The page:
The COVID-19 Stats Colorado Isn't Sharing With the Public

Colorado Governor Jared Polis getting vaccinated in late January.
Colorado Governor Jared Polis getting vaccinated in late January.
Colorado has been among the national leaders in transparency regarding COVID-19, publishing loads of information on the state health department's website that is easily accessed by the public.

But there's one type of statistic the state isn't planning to share: the number of people who contract the novel coronavirus after being vaccinated.

The Colorado Department of Public Health and Environment confirms that this information is being collected. But the state is planning to send it to the federal Centers for Disease Control and Prevention rather than posting it online.

"We will be reporting limited information to the CDC concerning individuals who completed their vaccine series and tested positive," a CDPHE spokesperson confirms. "CDC will likely publish national data when it becomes available."

The department doesn't offer a reason for this decision, but of late, agencies on a national level have tweaked their messaging to avoid providing any excuses for individuals who are uncertain whether they want to be inoculated.

One example involves the efficacy of vaccines. Public health officials trumpeted the protection offered by the two-shot Pfizer and Moderna regimes, whose efficacy rates are reportedly in the 95 percent range — a truly astonishing figure that exceeded most experts' expectations. In contrast, the recently approved one-shot Johnson & Johnson vaccine has an efficacy rate of approximately 66 percent in preventing moderate-to-severe cases of the novel coronavirus, and 85 percent effectiveness in stopping the most serious infections.

Perceptions about these differences came to the fore last week, when Detroit Mayor Mike Duggan turned down a batch of the J&J vaccine under the theory that while the medication is "very good," Pfizer and Moderna "are the best — and I am going to do everything I can to make sure the residents of the City of Detroit get the best." Duggan subsequently accepted the J&J vaccine after being roundly criticized, and since then, officials have stopped mentioning the 66 percent figure in favor of noting that all three vaccines are virtually 100 percent effective in preventing hospitalization and death. They've also encouraged anyone with a chance to take the J&J vaccine to do so.

Against this backdrop, we asked the CDPHE if it plans to track how many people who've been vaccinated contract the virus. The department's response: "Yes, we are monitoring several aspects of disease transmission, and that is one of them."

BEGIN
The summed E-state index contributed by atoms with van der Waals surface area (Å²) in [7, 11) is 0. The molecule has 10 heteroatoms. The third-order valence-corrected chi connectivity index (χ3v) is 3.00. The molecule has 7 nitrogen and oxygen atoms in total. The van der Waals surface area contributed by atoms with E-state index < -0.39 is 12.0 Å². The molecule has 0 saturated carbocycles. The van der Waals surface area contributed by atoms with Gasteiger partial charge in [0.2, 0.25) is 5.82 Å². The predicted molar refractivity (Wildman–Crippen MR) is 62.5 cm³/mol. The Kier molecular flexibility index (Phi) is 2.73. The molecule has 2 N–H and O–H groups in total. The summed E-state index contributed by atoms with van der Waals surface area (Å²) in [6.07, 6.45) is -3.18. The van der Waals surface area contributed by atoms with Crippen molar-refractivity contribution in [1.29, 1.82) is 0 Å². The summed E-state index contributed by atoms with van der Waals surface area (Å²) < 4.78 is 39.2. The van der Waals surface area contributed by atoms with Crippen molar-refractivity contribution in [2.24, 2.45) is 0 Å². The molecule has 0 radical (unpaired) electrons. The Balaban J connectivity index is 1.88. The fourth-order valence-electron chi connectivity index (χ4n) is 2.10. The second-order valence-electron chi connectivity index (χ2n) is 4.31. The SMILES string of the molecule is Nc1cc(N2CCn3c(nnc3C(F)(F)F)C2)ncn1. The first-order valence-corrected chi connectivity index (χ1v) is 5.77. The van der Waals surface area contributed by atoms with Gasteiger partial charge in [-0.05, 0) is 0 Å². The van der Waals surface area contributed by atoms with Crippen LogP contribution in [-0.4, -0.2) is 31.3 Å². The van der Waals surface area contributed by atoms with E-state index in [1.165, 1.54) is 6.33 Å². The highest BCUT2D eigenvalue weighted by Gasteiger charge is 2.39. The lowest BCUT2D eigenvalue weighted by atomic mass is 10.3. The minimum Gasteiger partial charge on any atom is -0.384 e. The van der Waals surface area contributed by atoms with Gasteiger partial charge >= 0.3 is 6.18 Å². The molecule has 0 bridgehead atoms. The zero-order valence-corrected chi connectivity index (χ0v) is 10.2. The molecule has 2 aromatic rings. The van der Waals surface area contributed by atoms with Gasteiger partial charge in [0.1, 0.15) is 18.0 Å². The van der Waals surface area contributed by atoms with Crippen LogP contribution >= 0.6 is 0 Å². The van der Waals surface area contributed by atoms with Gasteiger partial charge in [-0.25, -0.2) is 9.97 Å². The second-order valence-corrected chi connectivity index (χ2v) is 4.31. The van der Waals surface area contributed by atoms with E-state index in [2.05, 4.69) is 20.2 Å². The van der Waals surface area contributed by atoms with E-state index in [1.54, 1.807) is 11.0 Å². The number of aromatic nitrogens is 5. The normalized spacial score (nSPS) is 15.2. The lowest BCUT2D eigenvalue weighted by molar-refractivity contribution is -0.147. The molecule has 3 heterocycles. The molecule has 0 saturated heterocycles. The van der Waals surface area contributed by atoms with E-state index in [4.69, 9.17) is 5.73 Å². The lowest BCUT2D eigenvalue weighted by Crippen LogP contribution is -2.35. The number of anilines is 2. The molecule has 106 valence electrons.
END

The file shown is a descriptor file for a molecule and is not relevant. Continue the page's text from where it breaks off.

As a followup, we asked whether the CDPHE would be recording where infected individuals were in the vaccination process — for instance, if the infected person had received only one shot less than two weeks earlier; if that person had received only one shot more than two weeks before; if that person had received the second shot less than two weeks earlier; if that person had gotten the second shot more than two weeks before; or whether that person had received the one-shot Johnson & Johnson vaccine.

The CDPHE's reply: "Providers are required to report all positive cases, and we collect the vaccine history when we report cases to the Centers for Disease Control and Prevention. We include anyone who has tested positive who completed their vaccine series at least two weeks prior to testing positive."

We then posed two more questions: Are there concerns that people might be less likely to be vaccinated if they see evidence that some people who've gotten their shots are getting infected? Or do you feel that transparency of the sort Polis has talked about since the beginning of the pandemic trumps such concerns?

"Scientists are working to learn more about COVID-19 variants," the CDPHE answered. "Early research suggests that the currently authorized vaccines are effective against the variants, though perhaps to varying degrees depending on the strain. Getting vaccinated greatly reduces the risk of illness if you are exposed to the virus. As we would expect to see with any vaccination, there are likely to be individuals who contract COVID-19 after they’ve been vaccinated."

The CDPHE then added: "Because the Pfizer and Moderna vaccines require two doses — and then two weeks — to reach maximum effectiveness, we expect a small number of individuals could contract COVID-19 between those doses. As is the case with all vaccines, people could contract COVID-19 even if they have been fully vaccinated. That said, getting the vaccine significantly reduces the likelihood of serious illness, and there is increasing evidence that vaccination prevents mild illness and reduces transmission."

In other words, every Coloradan should get vaccinated even if a few residents still become infected with COVID-19. But for now, at least, we're unlikely to know how many do.
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Michael Roberts has written for Westword since October 1990, serving stints as music editor and media columnist. He currently covers everything from breaking news and politics to sports and stories that defy categorization.
Contact: Michael Roberts